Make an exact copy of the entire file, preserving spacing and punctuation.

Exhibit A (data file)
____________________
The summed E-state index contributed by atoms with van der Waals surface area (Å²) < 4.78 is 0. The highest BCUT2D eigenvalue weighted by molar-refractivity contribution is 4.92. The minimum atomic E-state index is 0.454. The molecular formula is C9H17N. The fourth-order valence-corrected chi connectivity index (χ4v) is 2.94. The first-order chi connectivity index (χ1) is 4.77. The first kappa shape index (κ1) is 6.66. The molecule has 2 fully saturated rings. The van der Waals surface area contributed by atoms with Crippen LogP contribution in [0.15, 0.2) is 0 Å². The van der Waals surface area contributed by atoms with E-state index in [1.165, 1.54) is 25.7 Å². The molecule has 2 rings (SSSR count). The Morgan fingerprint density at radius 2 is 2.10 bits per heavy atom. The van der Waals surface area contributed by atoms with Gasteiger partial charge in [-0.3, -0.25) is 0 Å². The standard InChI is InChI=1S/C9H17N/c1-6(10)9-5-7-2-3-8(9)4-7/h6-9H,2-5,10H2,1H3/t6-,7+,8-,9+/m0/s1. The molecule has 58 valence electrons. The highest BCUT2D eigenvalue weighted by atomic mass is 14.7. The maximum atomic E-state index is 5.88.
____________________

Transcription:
The summed E-state index contributed by atoms with van der Waals surface area (Å²) < 4.78 is 0. The highest BCUT2D eigenvalue weighted by molar-refractivity contribution is 4.92. The minimum atomic E-state index is 0.454. The molecular formula is C9H17N. The fourth-order valence-corrected chi connectivity index (χ4v) is 2.94. The first-order chi connectivity index (χ1) is 4.77. The first kappa shape index (κ1) is 6.66. The molecule has 2 fully saturated rings. The van der Waals surface area contributed by atoms with Crippen LogP contribution in [0.15, 0.2) is 0 Å². The van der Waals surface area contributed by atoms with E-state index in [1.165, 1.54) is 25.7 Å². The molecule has 2 rings (SSSR count). The Morgan fingerprint density at radius 2 is 2.10 bits per heavy atom. The van der Waals surface area contributed by atoms with Gasteiger partial charge in [-0.3, -0.25) is 0 Å². The standard InChI is InChI=1S/C9H17N/c1-6(10)9-5-7-2-3-8(9)4-7/h6-9H,2-5,10H2,1H3/t6-,7+,8-,9+/m0/s1. The molecule has 58 valence electrons. The highest BCUT2D eigenvalue weighted by atomic mass is 14.7. The maximum atomic E-state index is 5.88.